A psychopath would view William Oldroyd’s deliciously insane “Eileen,” based on the novel by Ottessa Moshfegh, as a story of personal empowerment. In fact, Eileen (Thomasin McKenzie) transforms from a dowdy, dejected, habitual masturbator in the opening few minutes of the film to an independent young woman of definite action and agency, facing her future with a fur coat and a smile.
Non-psychos, on the other hand, will have a more complex array of responses to Oldroyd’s audacious genre-bending: a mixture of panic, delight, disgust, astonishment, and terrified, probably inappropriate laughing. It may prove to be an off-putting concoction for some, but the oddballs among us will find “Eileen’s” sheer audacity, couched as it is in elegant, astute cinema, to be oddly thrilling and irresistible.
Eileen’s father (a normally superb Shea Whigham) may be an unrepentantly alcoholic former police officer, prone to lounging at an upstairs window and pointing his rifle at neighborhood children on their way home from school when inebriated, but he has his moments. During one of these, with the relative clarity of a seasoned drinker on his first whisky of the day, he reveals a potential clue for navigating the film’s narrative chicanes.
As in the movies, there are two categories of individuals in the real world, according to his opinion: “the ones making moves, the ones you watch,” and “the ones merely filling space.”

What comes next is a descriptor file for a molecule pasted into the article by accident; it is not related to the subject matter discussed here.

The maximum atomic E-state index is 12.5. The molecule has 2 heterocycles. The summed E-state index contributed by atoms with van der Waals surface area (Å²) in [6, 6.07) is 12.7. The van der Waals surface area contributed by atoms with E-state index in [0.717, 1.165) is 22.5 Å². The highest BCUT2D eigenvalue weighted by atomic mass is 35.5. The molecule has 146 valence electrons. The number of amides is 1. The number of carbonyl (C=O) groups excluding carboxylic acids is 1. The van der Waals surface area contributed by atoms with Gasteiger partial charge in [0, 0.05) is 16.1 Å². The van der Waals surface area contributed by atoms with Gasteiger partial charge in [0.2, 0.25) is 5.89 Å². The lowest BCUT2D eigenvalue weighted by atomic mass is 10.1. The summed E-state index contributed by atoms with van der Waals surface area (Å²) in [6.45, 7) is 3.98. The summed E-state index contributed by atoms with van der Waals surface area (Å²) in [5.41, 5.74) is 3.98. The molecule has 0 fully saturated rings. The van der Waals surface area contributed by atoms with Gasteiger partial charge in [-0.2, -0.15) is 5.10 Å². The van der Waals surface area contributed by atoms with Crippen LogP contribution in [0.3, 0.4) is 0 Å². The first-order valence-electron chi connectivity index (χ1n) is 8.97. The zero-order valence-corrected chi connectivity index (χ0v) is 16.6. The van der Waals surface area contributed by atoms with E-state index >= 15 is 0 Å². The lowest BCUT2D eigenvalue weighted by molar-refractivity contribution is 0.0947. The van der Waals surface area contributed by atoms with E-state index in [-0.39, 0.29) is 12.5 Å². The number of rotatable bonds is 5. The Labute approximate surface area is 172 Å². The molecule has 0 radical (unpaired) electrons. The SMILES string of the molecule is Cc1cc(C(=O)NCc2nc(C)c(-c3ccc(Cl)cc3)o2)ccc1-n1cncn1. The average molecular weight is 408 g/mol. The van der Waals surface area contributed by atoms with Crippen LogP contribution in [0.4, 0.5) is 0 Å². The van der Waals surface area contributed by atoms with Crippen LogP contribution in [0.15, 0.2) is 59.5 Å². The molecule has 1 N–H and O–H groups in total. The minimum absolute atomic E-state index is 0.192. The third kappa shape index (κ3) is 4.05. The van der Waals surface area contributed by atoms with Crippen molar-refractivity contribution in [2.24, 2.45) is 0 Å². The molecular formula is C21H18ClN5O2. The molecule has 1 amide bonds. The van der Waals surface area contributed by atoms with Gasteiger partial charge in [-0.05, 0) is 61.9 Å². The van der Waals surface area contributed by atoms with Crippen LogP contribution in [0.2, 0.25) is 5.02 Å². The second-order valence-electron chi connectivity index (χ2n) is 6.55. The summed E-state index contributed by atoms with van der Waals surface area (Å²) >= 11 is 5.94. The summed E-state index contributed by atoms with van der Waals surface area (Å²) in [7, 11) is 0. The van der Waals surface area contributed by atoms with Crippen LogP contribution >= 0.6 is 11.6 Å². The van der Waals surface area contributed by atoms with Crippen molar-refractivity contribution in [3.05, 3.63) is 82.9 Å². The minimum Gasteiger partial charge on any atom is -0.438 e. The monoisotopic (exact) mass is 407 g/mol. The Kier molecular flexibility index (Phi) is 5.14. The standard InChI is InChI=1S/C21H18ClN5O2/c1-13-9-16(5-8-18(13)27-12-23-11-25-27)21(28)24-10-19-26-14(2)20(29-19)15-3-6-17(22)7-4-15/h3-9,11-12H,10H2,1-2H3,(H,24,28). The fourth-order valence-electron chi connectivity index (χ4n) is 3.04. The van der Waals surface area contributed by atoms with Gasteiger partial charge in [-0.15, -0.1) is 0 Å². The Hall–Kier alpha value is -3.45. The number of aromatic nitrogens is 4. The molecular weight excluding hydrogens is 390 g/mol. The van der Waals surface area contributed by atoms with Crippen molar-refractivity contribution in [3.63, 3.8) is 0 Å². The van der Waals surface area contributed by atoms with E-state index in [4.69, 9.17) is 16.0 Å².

- The Devil Conspiracy Review: What Happens at the End of the Story?
- Fremont Review: an Afghan Translator Finds Her Voice in a Jarmusch-inspired Comedy
He declares, with a casual harshness typical of even their most intimate interactions, that his daughter is in the latter group. But what happens when a lifetime space-filler, to whom no one has ever paid any attention, and whose idiosyncrasies have thus grown into full-fledged perversions without anyone noticing, chooses to become a move-maker all of a sudden? Perhaps “Eileen” is what occurs when an unappreciated background player assumes the lead part in her own life.
Such a profound change requires a spark. It arrives in the Marilyn-esque form of “Dr. Miss Rebecca St. John” (Anne Hathaway), the facility’s improbably attractive new prison psychologist, for Eileen, the sneaky, socially distant, and very hygiene-averse secretary at a boy’s penitentiary in 1960s Massachusetts.